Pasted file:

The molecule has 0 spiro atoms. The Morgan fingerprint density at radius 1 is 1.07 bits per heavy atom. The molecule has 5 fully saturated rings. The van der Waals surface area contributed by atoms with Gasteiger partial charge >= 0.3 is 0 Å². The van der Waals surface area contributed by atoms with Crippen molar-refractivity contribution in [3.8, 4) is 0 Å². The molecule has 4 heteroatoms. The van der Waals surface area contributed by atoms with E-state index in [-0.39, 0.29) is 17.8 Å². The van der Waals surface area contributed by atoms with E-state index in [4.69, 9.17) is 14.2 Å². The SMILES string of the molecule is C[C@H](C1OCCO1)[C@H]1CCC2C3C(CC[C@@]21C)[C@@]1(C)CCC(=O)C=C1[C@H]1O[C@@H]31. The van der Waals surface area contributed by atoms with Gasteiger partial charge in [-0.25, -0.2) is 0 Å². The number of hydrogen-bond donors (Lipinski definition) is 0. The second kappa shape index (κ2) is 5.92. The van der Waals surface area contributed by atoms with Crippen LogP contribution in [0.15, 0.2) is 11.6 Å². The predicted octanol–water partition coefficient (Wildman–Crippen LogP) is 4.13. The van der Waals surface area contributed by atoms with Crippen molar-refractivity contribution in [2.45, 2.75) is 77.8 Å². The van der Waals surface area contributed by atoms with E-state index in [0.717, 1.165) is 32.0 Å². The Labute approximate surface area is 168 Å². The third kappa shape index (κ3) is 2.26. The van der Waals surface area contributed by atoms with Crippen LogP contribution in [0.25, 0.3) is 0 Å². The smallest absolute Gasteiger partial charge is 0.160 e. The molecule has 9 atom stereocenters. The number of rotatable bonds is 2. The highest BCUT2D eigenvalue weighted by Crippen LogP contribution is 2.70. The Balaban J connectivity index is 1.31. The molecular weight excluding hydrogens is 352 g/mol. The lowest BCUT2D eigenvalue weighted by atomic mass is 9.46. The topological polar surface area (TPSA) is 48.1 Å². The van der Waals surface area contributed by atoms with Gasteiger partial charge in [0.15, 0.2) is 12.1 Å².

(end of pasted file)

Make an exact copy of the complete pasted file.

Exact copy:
The molecule has 0 spiro atoms. The Morgan fingerprint density at radius 1 is 1.07 bits per heavy atom. The molecule has 5 fully saturated rings. The van der Waals surface area contributed by atoms with Gasteiger partial charge >= 0.3 is 0 Å². The van der Waals surface area contributed by atoms with Crippen molar-refractivity contribution in [3.8, 4) is 0 Å². The molecule has 4 heteroatoms. The van der Waals surface area contributed by atoms with E-state index in [-0.39, 0.29) is 17.8 Å². The van der Waals surface area contributed by atoms with E-state index in [4.69, 9.17) is 14.2 Å². The SMILES string of the molecule is C[C@H](C1OCCO1)[C@H]1CCC2C3C(CC[C@@]21C)[C@@]1(C)CCC(=O)C=C1[C@H]1O[C@@H]31. The van der Waals surface area contributed by atoms with Gasteiger partial charge in [-0.25, -0.2) is 0 Å². The number of hydrogen-bond donors (Lipinski definition) is 0. The second kappa shape index (κ2) is 5.92. The van der Waals surface area contributed by atoms with Crippen LogP contribution in [0.15, 0.2) is 11.6 Å². The predicted octanol–water partition coefficient (Wildman–Crippen LogP) is 4.13. The van der Waals surface area contributed by atoms with Crippen molar-refractivity contribution in [2.45, 2.75) is 77.8 Å². The van der Waals surface area contributed by atoms with E-state index in [0.717, 1.165) is 32.0 Å². The Labute approximate surface area is 168 Å². The third kappa shape index (κ3) is 2.26. The van der Waals surface area contributed by atoms with Crippen LogP contribution in [0.25, 0.3) is 0 Å². The smallest absolute Gasteiger partial charge is 0.160 e. The molecule has 9 atom stereocenters. The number of rotatable bonds is 2. The highest BCUT2D eigenvalue weighted by Crippen LogP contribution is 2.70. The Balaban J connectivity index is 1.31. The molecular weight excluding hydrogens is 352 g/mol. The lowest BCUT2D eigenvalue weighted by atomic mass is 9.46. The topological polar surface area (TPSA) is 48.1 Å². The van der Waals surface area contributed by atoms with Gasteiger partial charge in [0.15, 0.2) is 12.1 Å².